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How to Count the Pulse Rate by Palpation?

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Palpation of the radial arterial pulse

Palpation of the radial arterial pulse

What is pulse and pulse rate?

Pulse: When heart contracts, the blood is ejected into the aorta with great force. The forceful ejection of blood into the aorta sets up a pressure wave that travels along the arteries. The pressure wave expands and recoils the arterial walls as it travels. The expansion of the arterial walls is palpable as the pulse at any superficial peripheral artery like the radial artery at the wrist.

Pulse rate is the number of pulse per minute. The normal pulse rate in adults is in the range of 60 to 90 beats per minute.

Difference between heart rate and pulse rate

Heart rate is the total number of times the heart contracts (beats) in a minute.

Pulse rate is the total number of times the pressure waves are transmitted to the arteries during contractions of the heart in a minute.

In normal conditions, pulse rate is the accurate measure of heart rate. This implies that in normal health, for every single contraction of the heart, there is a pressure wave in the arteries that expands the peripheral arterial vessels.

In a condition known as pulse deficit, there is a difference in count between the pulse rate and the heart rate. In this case, the pulse rate is counted to be lesser than the heart rate. This is because as the heart is contracting, the pressure waves are not reaching the peripheral vessels.

Normal pulse rate in different age groups

The normal pulse rate varies in different age groups due to the difference in the heart rate. The normal range is as follows:

In fetus: 150 to 180 beats per minute
At birth: 130 to 140 beats per minute
At 10 years of age: 70 to 100 beats per minute
After puberty: 60 to 90 beats per minute

Where to palpate or feel for the pulse?

Usually, the pulse is palpated on the radial artery because it is easily approachable and placed superficially.

The arterial pulse can also be felt in various other superficial arteries on the body.

The areas where the arterial pulse can be palpated are called pulse points.

The various superficial arterial pulses and their area of palpation are as below:

  • Temporal pulse - on superficial temporal artery - over the temple, in front of the ear.
  • Facial pulse - on facial artery - at the angle of the jaw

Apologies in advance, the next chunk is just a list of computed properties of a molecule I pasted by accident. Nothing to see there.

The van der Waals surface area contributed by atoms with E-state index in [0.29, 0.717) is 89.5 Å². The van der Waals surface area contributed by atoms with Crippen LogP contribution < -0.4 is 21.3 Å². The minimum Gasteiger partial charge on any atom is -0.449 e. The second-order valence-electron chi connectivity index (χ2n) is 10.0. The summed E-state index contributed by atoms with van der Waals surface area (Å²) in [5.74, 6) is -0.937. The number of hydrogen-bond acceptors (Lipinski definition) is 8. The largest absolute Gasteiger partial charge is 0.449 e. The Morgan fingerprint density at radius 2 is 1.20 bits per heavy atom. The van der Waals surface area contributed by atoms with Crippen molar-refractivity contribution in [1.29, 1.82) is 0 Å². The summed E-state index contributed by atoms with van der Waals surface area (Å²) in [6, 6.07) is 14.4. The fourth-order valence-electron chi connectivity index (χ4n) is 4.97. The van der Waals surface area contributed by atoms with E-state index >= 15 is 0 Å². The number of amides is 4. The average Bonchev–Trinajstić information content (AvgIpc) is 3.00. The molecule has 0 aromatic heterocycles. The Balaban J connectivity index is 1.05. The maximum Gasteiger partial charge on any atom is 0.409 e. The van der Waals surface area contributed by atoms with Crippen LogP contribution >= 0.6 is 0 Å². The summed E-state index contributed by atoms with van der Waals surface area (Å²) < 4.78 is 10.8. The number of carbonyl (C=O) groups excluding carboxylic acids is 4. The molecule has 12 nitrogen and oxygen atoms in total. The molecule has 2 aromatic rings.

• Carotid pulse - on common carotid artery - in the neck along the anterior border of the sternocleidomastoid muscle.
  • Axillary pulse - on axillary artery - in the axilla
  • Brachial pulse - on brachial artery - in cubital fossa along the medial border of the biceps muscle.
  • Radial pulse - on radial artery - over the thumb-side of the wrist.
  • Ulnar pulse - on ulnar artery - over the little finger side of the wrist.
  • Femoral pulse - on femoral artery - in the groin
  • Popliteal pulse - on popliteal artery - behind the knee, in the popliteal fossa
  • Dorsalis pedis pulse - on dorsalis pedis artery - Over the dorsum of the foot
  • Tibial pulse - on posterior tibial artery - Over the back of the ankle, behind medial malleolus.
Sites where the arterial pulse can be felt superficially.

Sites where the arterial pulse can be felt superficially.

How to palpate or feel the pulse?

3 finger method:

The clinically advised method of palpation of the radial artery pulse is the 3 finger method. Pulse is palpated using this method as follows:

  • Make the subject (or) the person in whom you want to examine the pulse sit comfortably with the forearm placed in mid or semi-prone position, with the wrist slightly flexed.
  • Stand preferably by the right side of the subject.
  • Place the tips of the middle three fingers (index finger, middle finger and ring finger) over the radial artery below the wrist at the base of the thumb.
  • Apply light pressure using the fingers until the pulse is felt.
  • If necessary, move the fingers around till the pulse is felt.
  • The proximal finger (the finger close to the heart) is used to occlude blood flow from the radial artery.
  • The distal finger (the finger which is distal to the heart) is used to occlude the ulnar artery pulsations which are entering into the radial artery through the palmar arch.
  • The middle finger is used to assess the pulse.

How to count the pulse rate?

Follow these steps to count the pulse rate:

  • Feel for the radial pulse using the 3 finger method of palpation.
  • It is ideal to let the subject rest for a minute before counting the pulse.
  • Watch the time on your watch.
  • Count the number of pulse waves for one full minute.
  • Record your reading.

Note: In order to get an accurate measure of the pulse rate, check it for 3 times at 10-15 minute intervals.

Factors to note

Various factors such as climbing stairs, a brisk short walk, nervousness, etc. increase the pulse rate. This is the reason why it is essential to check the pulse rate after a minute of rest and at least for 3 times, especially if it is counted to be high. By doing this, one can avoid the error of misreading the changes in pulse rate due to trivial day-to-day activities.

Quiz

For each question, choose the best answer. The answer key is below.

  1. Name the instrument used to graphically study the arterial pulse.
    • Sphygmograph
    • Sphygmomanometer

Answer Key

  1. Sphygmograph

This content is for informational purposes only and does not substitute for formal and individualized diagnosis, prognosis, treatment, prescription, and/or dietary advice from a licensed medical professional. Do not stop or alter your current course of treatment. If pregnant or nursing, consult with a qualified provider on an individual basis. Seek immediate help if you are experiencing a medical emergency.

© 2021 Angel Writes

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